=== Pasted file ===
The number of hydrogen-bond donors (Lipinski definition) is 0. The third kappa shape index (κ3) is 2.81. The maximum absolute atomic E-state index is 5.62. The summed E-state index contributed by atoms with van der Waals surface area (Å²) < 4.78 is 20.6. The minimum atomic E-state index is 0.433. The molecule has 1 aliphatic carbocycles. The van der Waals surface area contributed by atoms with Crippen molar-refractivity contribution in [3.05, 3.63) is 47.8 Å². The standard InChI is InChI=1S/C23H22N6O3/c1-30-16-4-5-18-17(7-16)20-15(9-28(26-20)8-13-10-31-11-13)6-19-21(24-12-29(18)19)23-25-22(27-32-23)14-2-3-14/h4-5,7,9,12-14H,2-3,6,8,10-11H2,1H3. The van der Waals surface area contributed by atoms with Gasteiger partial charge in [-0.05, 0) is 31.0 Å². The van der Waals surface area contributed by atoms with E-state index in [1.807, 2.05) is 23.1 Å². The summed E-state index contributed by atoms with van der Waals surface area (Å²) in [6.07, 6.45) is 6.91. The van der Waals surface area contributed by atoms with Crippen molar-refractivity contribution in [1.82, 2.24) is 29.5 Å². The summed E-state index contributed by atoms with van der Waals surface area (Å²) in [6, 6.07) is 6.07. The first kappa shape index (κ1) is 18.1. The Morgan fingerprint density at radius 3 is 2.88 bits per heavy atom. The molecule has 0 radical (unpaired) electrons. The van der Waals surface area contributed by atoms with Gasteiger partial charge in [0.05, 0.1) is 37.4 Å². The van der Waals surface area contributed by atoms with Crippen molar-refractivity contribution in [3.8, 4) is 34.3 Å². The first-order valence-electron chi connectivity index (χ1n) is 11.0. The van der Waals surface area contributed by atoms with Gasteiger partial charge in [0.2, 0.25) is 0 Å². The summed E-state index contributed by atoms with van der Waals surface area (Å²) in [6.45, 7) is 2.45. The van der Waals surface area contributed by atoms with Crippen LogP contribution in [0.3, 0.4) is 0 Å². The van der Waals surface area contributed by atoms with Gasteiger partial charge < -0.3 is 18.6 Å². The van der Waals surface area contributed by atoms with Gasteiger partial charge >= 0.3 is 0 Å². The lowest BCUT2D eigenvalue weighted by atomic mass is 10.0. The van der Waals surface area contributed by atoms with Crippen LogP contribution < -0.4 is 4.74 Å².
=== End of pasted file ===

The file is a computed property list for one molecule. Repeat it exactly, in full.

The number of hydrogen-bond donors (Lipinski definition) is 0. The third kappa shape index (κ3) is 2.81. The maximum absolute atomic E-state index is 5.62. The summed E-state index contributed by atoms with van der Waals surface area (Å²) < 4.78 is 20.6. The minimum atomic E-state index is 0.433. The molecule has 1 aliphatic carbocycles. The van der Waals surface area contributed by atoms with Crippen molar-refractivity contribution in [3.05, 3.63) is 47.8 Å². The standard InChI is InChI=1S/C23H22N6O3/c1-30-16-4-5-18-17(7-16)20-15(9-28(26-20)8-13-10-31-11-13)6-19-21(24-12-29(18)19)23-25-22(27-32-23)14-2-3-14/h4-5,7,9,12-14H,2-3,6,8,10-11H2,1H3. The van der Waals surface area contributed by atoms with Gasteiger partial charge in [-0.05, 0) is 31.0 Å². The van der Waals surface area contributed by atoms with E-state index in [1.807, 2.05) is 23.1 Å². The summed E-state index contributed by atoms with van der Waals surface area (Å²) in [6.07, 6.45) is 6.91. The van der Waals surface area contributed by atoms with Crippen molar-refractivity contribution in [1.82, 2.24) is 29.5 Å². The summed E-state index contributed by atoms with van der Waals surface area (Å²) in [6, 6.07) is 6.07. The first kappa shape index (κ1) is 18.1. The Morgan fingerprint density at radius 3 is 2.88 bits per heavy atom. The molecule has 0 radical (unpaired) electrons. The van der Waals surface area contributed by atoms with Gasteiger partial charge in [0.05, 0.1) is 37.4 Å². The van der Waals surface area contributed by atoms with Crippen molar-refractivity contribution in [3.8, 4) is 34.3 Å². The first-order valence-electron chi connectivity index (χ1n) is 11.0. The van der Waals surface area contributed by atoms with Gasteiger partial charge in [0.2, 0.25) is 0 Å². The summed E-state index contributed by atoms with van der Waals surface area (Å²) in [6.45, 7) is 2.45. The van der Waals surface area contributed by atoms with Crippen LogP contribution in [0.3, 0.4) is 0 Å². The van der Waals surface area contributed by atoms with Gasteiger partial charge < -0.3 is 18.6 Å². The van der Waals surface area contributed by atoms with Gasteiger partial charge >= 0.3 is 0 Å². The lowest BCUT2D eigenvalue weighted by atomic mass is 10.0. The van der Waals surface area contributed by atoms with Crippen LogP contribution < -0.4 is 4.74 Å².